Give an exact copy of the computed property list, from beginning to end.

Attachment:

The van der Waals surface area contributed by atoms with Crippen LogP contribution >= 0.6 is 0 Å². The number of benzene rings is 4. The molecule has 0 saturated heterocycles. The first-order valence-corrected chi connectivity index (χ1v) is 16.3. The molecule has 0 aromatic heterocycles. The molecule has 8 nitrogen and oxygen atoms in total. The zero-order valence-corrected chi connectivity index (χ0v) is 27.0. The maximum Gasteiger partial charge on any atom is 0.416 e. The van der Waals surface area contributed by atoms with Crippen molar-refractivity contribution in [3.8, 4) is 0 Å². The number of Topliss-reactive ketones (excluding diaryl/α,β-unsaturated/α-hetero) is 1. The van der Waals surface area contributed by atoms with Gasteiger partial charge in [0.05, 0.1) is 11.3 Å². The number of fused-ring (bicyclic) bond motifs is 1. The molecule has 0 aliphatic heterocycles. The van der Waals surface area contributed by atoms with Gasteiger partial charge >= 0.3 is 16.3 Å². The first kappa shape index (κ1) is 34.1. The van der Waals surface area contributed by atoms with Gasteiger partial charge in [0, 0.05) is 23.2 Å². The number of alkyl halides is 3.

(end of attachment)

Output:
The van der Waals surface area contributed by atoms with Crippen LogP contribution >= 0.6 is 0 Å². The number of benzene rings is 4. The molecule has 0 saturated heterocycles. The first-order valence-corrected chi connectivity index (χ1v) is 16.3. The molecule has 0 aromatic heterocycles. The molecule has 8 nitrogen and oxygen atoms in total. The zero-order valence-corrected chi connectivity index (χ0v) is 27.0. The maximum Gasteiger partial charge on any atom is 0.416 e. The van der Waals surface area contributed by atoms with Crippen molar-refractivity contribution in [3.8, 4) is 0 Å². The number of Topliss-reactive ketones (excluding diaryl/α,β-unsaturated/α-hetero) is 1. The van der Waals surface area contributed by atoms with Gasteiger partial charge in [0.05, 0.1) is 11.3 Å². The number of fused-ring (bicyclic) bond motifs is 1. The molecule has 0 aliphatic heterocycles. The van der Waals surface area contributed by atoms with Gasteiger partial charge >= 0.3 is 16.3 Å². The first kappa shape index (κ1) is 34.1. The van der Waals surface area contributed by atoms with Gasteiger partial charge in [0, 0.05) is 23.2 Å². The number of alkyl halides is 3.